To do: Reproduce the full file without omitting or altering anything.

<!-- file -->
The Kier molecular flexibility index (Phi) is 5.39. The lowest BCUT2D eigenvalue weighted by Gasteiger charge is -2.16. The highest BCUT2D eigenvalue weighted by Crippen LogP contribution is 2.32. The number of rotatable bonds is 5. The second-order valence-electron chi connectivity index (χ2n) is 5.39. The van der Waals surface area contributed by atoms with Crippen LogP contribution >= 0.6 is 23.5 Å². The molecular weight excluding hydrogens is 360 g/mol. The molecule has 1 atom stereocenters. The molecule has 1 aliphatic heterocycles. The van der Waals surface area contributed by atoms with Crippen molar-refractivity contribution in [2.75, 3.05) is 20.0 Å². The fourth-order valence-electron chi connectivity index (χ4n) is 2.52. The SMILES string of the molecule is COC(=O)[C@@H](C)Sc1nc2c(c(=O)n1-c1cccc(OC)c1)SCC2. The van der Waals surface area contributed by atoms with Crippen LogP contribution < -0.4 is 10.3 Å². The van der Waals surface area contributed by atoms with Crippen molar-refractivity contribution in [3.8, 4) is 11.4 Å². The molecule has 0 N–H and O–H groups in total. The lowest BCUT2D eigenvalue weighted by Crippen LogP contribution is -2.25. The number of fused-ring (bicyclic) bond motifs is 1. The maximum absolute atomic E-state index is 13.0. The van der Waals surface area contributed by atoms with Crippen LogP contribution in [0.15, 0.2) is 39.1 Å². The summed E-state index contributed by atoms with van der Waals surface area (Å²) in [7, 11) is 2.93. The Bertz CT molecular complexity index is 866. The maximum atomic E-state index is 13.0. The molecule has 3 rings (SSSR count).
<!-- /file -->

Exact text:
The Kier molecular flexibility index (Phi) is 5.39. The lowest BCUT2D eigenvalue weighted by Gasteiger charge is -2.16. The highest BCUT2D eigenvalue weighted by Crippen LogP contribution is 2.32. The number of rotatable bonds is 5. The second-order valence-electron chi connectivity index (χ2n) is 5.39. The van der Waals surface area contributed by atoms with Crippen LogP contribution >= 0.6 is 23.5 Å². The molecular weight excluding hydrogens is 360 g/mol. The molecule has 1 atom stereocenters. The molecule has 1 aliphatic heterocycles. The van der Waals surface area contributed by atoms with Crippen molar-refractivity contribution in [2.75, 3.05) is 20.0 Å². The fourth-order valence-electron chi connectivity index (χ4n) is 2.52. The SMILES string of the molecule is COC(=O)[C@@H](C)Sc1nc2c(c(=O)n1-c1cccc(OC)c1)SCC2. The van der Waals surface area contributed by atoms with Crippen LogP contribution < -0.4 is 10.3 Å². The van der Waals surface area contributed by atoms with Crippen molar-refractivity contribution in [3.8, 4) is 11.4 Å². The molecule has 0 N–H and O–H groups in total. The lowest BCUT2D eigenvalue weighted by Crippen LogP contribution is -2.25. The number of fused-ring (bicyclic) bond motifs is 1. The maximum absolute atomic E-state index is 13.0. The van der Waals surface area contributed by atoms with Crippen LogP contribution in [0.15, 0.2) is 39.1 Å². The summed E-state index contributed by atoms with van der Waals surface area (Å²) in [7, 11) is 2.93. The Bertz CT molecular complexity index is 866. The maximum atomic E-state index is 13.0. The molecule has 3 rings (SSSR count).